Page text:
So, what is our advice to those sitting on these notes, we are now asked on an almost hourly basis? Well, as I commented to a fellow of the rural gentry yesterday who confided he was keeping 15 of the Canadian Thousand Dollar notes among his savings: breath easy, let your kids know you have them, and at the very first breath of “demonetization” to leave the lips of any future Minister of Finance, get to the front of the redemption line-up and be prepared to give up some of your personal data in exchange for a final cash-out.
No “Pinko Panic” here, just an evolving business-as-usual in one of the world’s top first-world economies.
Author’s note: see the Bank of Canada’s link for their excellent description of the impending changes.
If you had suggested to me six months ago that I would be running Alliance Coin & Banknote in self-isolation from my second floor home office, with its pleasant view of snow-dusted farmer’s fields across the street, I would have suggested staying away from the newly-sanctioned “edibles”.
Yet here we are, with our communities and society taking exceptional steps in times of exceptional public health crisis. Like all things, we will eventually move beyond this and once again grow and prosper, although in various ways it will likely be the formative experience of our time. Caution, patience, faith, and mutual support are definitely the key rules to live by in this current struggle, and I wish all of our customers, friends and colleagues continued health and sanity.
Both our Almonte store and Chris Green Stamps in Ottawa (the location of our Wednesday appraisal services) will continue to remain closed for the foreseeable future. We continue to monitor our telephone and email messages on a daily basis, however it will very likely be a further month before we are able to resume face-to-face transactions, out of a continued abundance of caution for the well-being of both ourselves and our customers.
In the meantime, the wheels of productivity cannot and will not stop in our industry. The cancellation of all trade-shows for the next two months certainly has not dampened the desire or need for collectors to keep collecting – and to this end, we have put all of our efforts into two projects.
This first, being our new and largest-ever Spring Catalogue, I am very pleased to launch with this newsletter. All orders will have a fixed shipping cost of just $3.00, and with more than 1,200 lots, there should be something enticing for every numismatic interest. Our shipping department remains open and ready, so please order as early as possible for maximum choice.
Secondly, we have now launched our largest continuous “Weird & Wonderful” campaign on ebay, with a fresh wave of lots being posted each and every day for at least the next month. We have dug down to the very depths of our vault for this project, and will be offering our usual outstanding cross-section of coins, medals, banknotes and tokens, including some fine items I would normally have reserved for our annual public auction sale.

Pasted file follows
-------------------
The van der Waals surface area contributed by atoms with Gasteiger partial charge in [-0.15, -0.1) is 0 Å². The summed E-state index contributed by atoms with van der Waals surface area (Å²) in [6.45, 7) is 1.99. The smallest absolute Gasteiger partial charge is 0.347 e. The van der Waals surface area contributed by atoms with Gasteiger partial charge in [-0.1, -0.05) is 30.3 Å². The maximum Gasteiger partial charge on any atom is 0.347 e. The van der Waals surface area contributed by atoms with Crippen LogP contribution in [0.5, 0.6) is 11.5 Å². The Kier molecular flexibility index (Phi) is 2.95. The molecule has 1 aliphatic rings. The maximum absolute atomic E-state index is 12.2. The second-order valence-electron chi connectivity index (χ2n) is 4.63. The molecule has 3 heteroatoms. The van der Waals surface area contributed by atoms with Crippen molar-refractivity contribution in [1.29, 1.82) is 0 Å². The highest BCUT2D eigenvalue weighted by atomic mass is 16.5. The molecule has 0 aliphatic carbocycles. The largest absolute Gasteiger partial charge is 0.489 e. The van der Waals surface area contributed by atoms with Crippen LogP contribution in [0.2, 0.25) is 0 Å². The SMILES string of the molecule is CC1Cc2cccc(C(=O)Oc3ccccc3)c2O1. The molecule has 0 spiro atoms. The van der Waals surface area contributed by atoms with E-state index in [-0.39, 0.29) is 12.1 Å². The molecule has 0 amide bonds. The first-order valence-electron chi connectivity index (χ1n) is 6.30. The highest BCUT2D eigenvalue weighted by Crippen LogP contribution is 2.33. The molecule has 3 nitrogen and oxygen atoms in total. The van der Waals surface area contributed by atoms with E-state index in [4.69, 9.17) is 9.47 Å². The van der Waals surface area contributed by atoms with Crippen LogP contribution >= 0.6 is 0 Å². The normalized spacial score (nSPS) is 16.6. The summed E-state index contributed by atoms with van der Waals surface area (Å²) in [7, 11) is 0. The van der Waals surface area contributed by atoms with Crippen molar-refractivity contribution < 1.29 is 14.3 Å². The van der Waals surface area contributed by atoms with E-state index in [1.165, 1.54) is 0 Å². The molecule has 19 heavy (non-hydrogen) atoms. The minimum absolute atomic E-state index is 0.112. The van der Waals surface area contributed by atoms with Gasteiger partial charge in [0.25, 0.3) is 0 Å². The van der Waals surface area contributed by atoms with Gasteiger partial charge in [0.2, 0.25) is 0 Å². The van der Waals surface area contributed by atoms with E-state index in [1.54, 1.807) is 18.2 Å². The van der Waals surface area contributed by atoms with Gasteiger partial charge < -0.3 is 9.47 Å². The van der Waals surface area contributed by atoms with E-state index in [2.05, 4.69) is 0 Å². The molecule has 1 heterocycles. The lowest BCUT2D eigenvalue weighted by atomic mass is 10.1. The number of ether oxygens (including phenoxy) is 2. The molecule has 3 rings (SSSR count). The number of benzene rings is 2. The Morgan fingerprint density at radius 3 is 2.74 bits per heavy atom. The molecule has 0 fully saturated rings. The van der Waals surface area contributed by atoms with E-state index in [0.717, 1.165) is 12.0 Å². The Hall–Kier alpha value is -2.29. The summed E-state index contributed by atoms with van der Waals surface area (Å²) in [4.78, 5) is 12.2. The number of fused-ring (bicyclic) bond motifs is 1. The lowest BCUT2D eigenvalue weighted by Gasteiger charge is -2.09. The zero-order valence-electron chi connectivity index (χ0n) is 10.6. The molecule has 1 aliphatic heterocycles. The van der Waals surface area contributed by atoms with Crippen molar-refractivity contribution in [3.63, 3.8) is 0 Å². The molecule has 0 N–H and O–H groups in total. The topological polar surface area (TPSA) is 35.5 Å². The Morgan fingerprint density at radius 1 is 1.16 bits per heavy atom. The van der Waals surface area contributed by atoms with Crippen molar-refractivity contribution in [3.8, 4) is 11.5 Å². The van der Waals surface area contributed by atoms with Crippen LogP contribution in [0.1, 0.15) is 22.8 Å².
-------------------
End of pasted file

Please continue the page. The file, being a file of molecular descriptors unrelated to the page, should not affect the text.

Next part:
Please visit our ebay site daily, to see what new and cool items have been posted the previous midnight.
Lastly, we remain available to satisfy all your supply needs by post, and continue to have a healthy inventory of 2×2 holders, pages, and albums, etc.
Telephone: 613-256-6785 | Toll-free: 888-592-4141 | Email: firstname.lastname@example.org
In closing, my family, staff and I sincerely thank you for your continued support and patronage. My personal best wishes to your families – keep well, and keep the faith.
Our final event of the year will be our near-legendary Boxing Week Sale, which we firmly believe to be the biggest boxing week sale in the Coin Business. In addition to huge discounts on virtually our entire stock, we always pride ourselves on including fresh new inventory.
No items held back or hidden away for the sale. In fact, by the time we open our doors to our loyal customers, we will have added at least 1,000 new coins and notes to stock over the past week or two.
Mark your calendars for Thursday, 27th and Friday, 28th (9am – 7pm) and Saturday, 29th (10am – 6pm) December 2019 at Alliance Coin & Banknote, 88 Mill Street, Almonte.
We are delighted to announce our acquisition of the largest inventory of pure Silver bars in the 18-year history of Alliance Coin & Banknote.
Weighing in at 280 pounds, this superb inventory features an excellent variety of investment material, including One, Ten, Fifty and One Hundred ounce bars, together with “Goliath” – the most remarkable 1,000 oz bar I have seen in all my years of dealing.
Also available are several hundred pristine Silver rounds, including almost 200 fresh Silver United States Eagles.
We will be offering this material, first-come, first-serve, at prices less than our normal replacement costs.
Starting this Friday, July 13th, 2018 don’t miss this unprecedented opportunity to stock up on investment Silver from this remarkable $100,000 inventory.